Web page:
What became really clear is just how important working and earning is to me (and I do regard these two things as separate, given you can work without earning and earn without working). By the time my son was 9 months old, my brain was looking to occupy itself with other things. All sorts of crafty projects started to happen (home-made Christmas stockings?!) and I was starting to feel antsy. By the time he was a year old, I was really hungry to go back to work — who knew I loved work that much?! And the useful thing about adding kids into the mix is it really makes you justify why you want to go back to work. You really distil the value of work to you, and get down to the essence of what you need from work.
And it’s not as simple as ‘to work or not to work’ — we have to define the levels within that. Am I prepared to work 5 days a week? If not, then how many? Am I prepared to have my child at nursery 10 hours a day? If not, then how many? Am I prepared to take a pay cut? Am I prepared to give up my international role for something closer to home? What support do I need and am I prepared to put that in place?
Given we are choosing to spend time away from our children, it really has to become worthwhile, and that’s when our priorities are forced to bubble to the surface. For some of us, it’s paying the mortgage, for others it’s self-esteem and contentment or being a role model to our children. Whatever our reason, maternity leave makes us evaluate and understand what makes us tick and what it is we need or want from our working life. We discard the unnecessary, become infinitely more efficient and make it count. And all this is incredibly valuable for getting us to a place of contentment and purpose. Because even if we end up in a circumstance we don’t like, we’re pretty clear on why we have to do it — you may have a boss from hell, but you need to pay the mortgage and that clear purpose makes it easier.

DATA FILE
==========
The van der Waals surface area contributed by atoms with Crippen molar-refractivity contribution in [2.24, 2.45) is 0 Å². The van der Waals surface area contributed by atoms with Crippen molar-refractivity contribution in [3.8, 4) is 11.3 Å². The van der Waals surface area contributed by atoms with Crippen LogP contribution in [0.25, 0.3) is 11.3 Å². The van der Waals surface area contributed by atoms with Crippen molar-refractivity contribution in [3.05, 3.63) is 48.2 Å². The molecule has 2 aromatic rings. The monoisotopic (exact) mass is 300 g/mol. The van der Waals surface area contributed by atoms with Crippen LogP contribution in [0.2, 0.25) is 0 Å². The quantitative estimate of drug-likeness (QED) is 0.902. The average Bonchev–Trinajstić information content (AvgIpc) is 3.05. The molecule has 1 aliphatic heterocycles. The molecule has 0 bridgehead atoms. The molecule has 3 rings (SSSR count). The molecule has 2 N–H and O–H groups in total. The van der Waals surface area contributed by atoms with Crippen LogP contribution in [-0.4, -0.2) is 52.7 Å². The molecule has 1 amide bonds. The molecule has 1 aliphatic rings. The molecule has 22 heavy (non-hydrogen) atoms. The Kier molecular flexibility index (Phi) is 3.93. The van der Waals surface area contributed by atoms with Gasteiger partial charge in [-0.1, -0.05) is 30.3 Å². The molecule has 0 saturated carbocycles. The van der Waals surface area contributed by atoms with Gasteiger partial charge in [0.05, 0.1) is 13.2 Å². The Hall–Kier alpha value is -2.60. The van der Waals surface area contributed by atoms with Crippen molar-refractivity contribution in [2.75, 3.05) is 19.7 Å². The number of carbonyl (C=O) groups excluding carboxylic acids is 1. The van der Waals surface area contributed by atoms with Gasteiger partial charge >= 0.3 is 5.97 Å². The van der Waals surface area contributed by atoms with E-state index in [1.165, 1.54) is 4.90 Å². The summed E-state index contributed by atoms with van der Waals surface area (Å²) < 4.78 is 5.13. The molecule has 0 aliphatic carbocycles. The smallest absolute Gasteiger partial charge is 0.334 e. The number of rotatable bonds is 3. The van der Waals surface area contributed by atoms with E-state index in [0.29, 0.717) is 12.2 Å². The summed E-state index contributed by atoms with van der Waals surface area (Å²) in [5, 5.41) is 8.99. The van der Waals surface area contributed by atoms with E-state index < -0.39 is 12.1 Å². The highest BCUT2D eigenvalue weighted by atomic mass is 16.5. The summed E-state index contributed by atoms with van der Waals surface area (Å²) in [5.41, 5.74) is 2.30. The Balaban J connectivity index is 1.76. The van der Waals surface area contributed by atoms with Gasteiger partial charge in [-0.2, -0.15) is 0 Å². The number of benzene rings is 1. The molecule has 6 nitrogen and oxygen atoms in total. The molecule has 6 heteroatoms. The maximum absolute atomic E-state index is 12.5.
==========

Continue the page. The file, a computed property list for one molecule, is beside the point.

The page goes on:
A Wealth of Opportunity
Maternity leave really gives us the freedom to explore:
- You can’t help but prioritise what is important for you (ie your values) as there is not room for everything
- It’s a complete and extended break from the norm
- You’re mixing with people who are going through the same conundrum so there’s no shortage of community, inspiration and networking
- In many cases, we’ve survived a year with very little pay, so we know it can be done which takes away an element of pressure
- It can give you (a little!) time to reconnect with hobbies or passions that you once had
- You get some distance from the city grind which can often make it easier to see options
- Your expectations change and a wider number of options can emerge
- It’s a time to explore possibilities without the pressure of the daily grind
A Chance for Review
Many Mums go through big career/ work re-thinks around this time as we truly evaluate what’s important for us. It can be exciting, overwhelming and terrifying all at the same time. It’s hard to know what all the options are out there and starting new things can seem daunting, especially if we feel “out of the loop” after an extended break. So, how should you approach figuring out your next move?
- Get in touch with your values. What is important to you? What are the uncompromisable and what are you prepared to flex on? Focus on yourself, and then bring in the needs of the family. Many of us find it hard to put ourselves first but it’s important that you have an understanding of what’s going to get you excited, motivated and energised — it will undoubtedly make you a better parent.